Behavior & Sensory Support

What you need to know

(See also Education supports for more information on sensory issues)

Children with CHARGE often have challenges in several sensory systems. Sensory impairments are caused not just by vision and hearing loss, but also because the senses that perceive balance, touch, temperature, pain, pressure, smell, breathing and swallowing, eating, drinking, digestion, and temperature control maybe impaired. All of these senses play a role in organizing how one takes in information both from outside and inside one’s own body.

Individuals may also have difficulty regulating their sleep/wake cycle, hunger cycle, their ability to control emotions, and their ability to plan motor activities.

Behavioral problems may also be caused by a child’s frustration of not being able to effectively communicate. Parents and teachers need to work together to determine an effective means of communication for home and school and determine what triggers may be affecting their behavior. It is also important to be aware that changes in behavior are often due to pain, which can be difficult to identify in children with poor communication skills.  

  • Sensory issues can cause stress leading to unexpected outbursts or passivity in students.
  • Sensory problems may be caused by
    • Too much noise
    • Glare or too much light
    • Too much movement or distraction in the environment
    • Problems with glasses or hearing aides
    • Fatigue
    • Seating issues
      • Uncomfortable chair or body position
    • Sensory deprivation
    • Sensory overload
    • Sensory processing

  • Semicircular canals play a role in organizing sensory perception through all sensory channels.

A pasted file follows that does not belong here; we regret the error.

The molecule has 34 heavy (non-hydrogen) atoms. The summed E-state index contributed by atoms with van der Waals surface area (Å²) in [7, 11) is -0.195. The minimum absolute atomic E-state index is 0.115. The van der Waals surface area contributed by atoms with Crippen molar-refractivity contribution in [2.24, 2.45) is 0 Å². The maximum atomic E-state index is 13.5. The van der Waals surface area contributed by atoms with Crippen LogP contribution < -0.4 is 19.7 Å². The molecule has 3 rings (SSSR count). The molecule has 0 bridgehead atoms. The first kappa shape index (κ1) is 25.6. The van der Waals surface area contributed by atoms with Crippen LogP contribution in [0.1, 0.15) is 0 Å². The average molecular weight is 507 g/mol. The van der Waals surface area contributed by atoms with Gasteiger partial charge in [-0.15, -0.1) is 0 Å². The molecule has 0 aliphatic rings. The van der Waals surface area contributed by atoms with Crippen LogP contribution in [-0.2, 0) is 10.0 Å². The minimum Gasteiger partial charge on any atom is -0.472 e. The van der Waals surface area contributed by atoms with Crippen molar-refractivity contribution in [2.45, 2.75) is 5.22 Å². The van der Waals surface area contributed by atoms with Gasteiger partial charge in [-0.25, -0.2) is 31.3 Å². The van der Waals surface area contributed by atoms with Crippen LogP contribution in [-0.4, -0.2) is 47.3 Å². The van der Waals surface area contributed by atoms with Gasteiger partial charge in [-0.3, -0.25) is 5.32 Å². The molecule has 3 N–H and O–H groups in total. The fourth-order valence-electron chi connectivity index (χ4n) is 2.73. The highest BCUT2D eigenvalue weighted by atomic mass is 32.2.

• Problems with balance will inhibit the development of effective body language.
    • Postural control
    • Equilibrium
    • Muscle tone and motor coordination
    • May have tactile defensiveness
  • Difficulty in expressing self can lead some children to give up trying or to have explosive behaviors
  • Later childhood and adolescence problems:
    • Fatigue
    • Difficulty maintaining postural control

Some individuals will have challenging behaviors that will vary from mild to more intense.

  • Individuals may need help to reduce their stress and to be instructed in strategies for adapting
  • Behavior problems could occur. Some examples may include:
    • Attention problems
    • Self-stimulatory or self-abusive behavior is often a way of getting the body reorganized
      • Self-biting
      • Scratching
      • Skin picking
      • Spinning
      • Rocking
      • Bouncing
      • Hand flapping
    • Obsessive-compulsive behavior
    • Tantrums or aggressive outbursts
    • Passivity or refusal to cooperate

  • Difficulty sharing or understanding other’s point of view
  • Problems with the sleep cycle are common

  • Higher level of anxiety or nervousness possible
  • Repetitive questions about same topics
  • Inflexible behavior
  • Upset with change in schedule or routine
  • Impulsive
  • Obsessive
  • Self-stimulation
  • Poor self-regulation
  • Executive function disorder
  • Attention deficit hyperactivity disorder
  • Pervasive developmental disorders
  • Obsessive-compulsive disorder
  • Autistic like behaviors
  • Tic disorders

What you can do

  • Talking about fatigue, anger, boredom, and restlessness
  • Give them words (signs) for what they are feeling so they can learn to express it.
  • Alternate active with sedentary activities
  • Challenging with easier, fun activities.
  • The child may not be a good judge of fatigue
  • Impose sensory breaks and schedule rest time

  • May have difficulty sitting or standing without supports
  • Adaptive chairs may help
  • Some can sit at desk but may need a break in a horizontal position to relax      
  • Bean bag chairs
  • Soft cushion on floor
  • Quiet space
  • Low lighting
  • Weighted blanket or vest